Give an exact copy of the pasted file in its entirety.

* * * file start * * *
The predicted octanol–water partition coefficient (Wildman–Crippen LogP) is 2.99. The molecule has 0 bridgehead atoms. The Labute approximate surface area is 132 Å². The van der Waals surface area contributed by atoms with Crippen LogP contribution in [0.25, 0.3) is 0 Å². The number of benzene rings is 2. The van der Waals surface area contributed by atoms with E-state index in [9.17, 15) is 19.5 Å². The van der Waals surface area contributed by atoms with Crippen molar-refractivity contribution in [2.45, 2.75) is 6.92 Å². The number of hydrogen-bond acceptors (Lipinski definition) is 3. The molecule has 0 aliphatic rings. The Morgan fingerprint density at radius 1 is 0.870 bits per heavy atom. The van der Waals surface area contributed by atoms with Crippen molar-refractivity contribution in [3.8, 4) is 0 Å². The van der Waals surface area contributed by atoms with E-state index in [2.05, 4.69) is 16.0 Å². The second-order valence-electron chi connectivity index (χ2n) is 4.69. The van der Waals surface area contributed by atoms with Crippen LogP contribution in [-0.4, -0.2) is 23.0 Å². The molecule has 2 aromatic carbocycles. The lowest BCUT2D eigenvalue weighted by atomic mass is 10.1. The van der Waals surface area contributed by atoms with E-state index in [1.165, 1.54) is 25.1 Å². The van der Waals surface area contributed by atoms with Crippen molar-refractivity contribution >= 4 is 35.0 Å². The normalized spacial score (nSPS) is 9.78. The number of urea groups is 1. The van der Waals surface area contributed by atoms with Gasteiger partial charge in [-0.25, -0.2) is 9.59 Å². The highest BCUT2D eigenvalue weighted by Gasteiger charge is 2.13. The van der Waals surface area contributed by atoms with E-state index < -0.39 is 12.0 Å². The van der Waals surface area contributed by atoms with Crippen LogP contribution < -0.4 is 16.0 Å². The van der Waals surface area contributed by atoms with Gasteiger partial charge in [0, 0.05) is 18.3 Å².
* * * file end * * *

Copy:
The predicted octanol–water partition coefficient (Wildman–Crippen LogP) is 2.99. The molecule has 0 bridgehead atoms. The Labute approximate surface area is 132 Å². The van der Waals surface area contributed by atoms with Crippen LogP contribution in [0.25, 0.3) is 0 Å². The number of benzene rings is 2. The van der Waals surface area contributed by atoms with E-state index in [9.17, 15) is 19.5 Å². The van der Waals surface area contributed by atoms with Crippen molar-refractivity contribution in [2.45, 2.75) is 6.92 Å². The number of hydrogen-bond acceptors (Lipinski definition) is 3. The molecule has 0 aliphatic rings. The Morgan fingerprint density at radius 1 is 0.870 bits per heavy atom. The van der Waals surface area contributed by atoms with Crippen molar-refractivity contribution in [3.8, 4) is 0 Å². The van der Waals surface area contributed by atoms with E-state index in [2.05, 4.69) is 16.0 Å². The second-order valence-electron chi connectivity index (χ2n) is 4.69. The van der Waals surface area contributed by atoms with Crippen LogP contribution in [-0.4, -0.2) is 23.0 Å². The molecule has 2 aromatic carbocycles. The lowest BCUT2D eigenvalue weighted by atomic mass is 10.1. The van der Waals surface area contributed by atoms with E-state index in [1.165, 1.54) is 25.1 Å². The van der Waals surface area contributed by atoms with Crippen molar-refractivity contribution >= 4 is 35.0 Å². The normalized spacial score (nSPS) is 9.78. The number of urea groups is 1. The van der Waals surface area contributed by atoms with Gasteiger partial charge in [-0.25, -0.2) is 9.59 Å². The highest BCUT2D eigenvalue weighted by Gasteiger charge is 2.13. The van der Waals surface area contributed by atoms with E-state index < -0.39 is 12.0 Å². The van der Waals surface area contributed by atoms with Crippen LogP contribution < -0.4 is 16.0 Å². The van der Waals surface area contributed by atoms with Gasteiger partial charge in [0, 0.05) is 18.3 Å².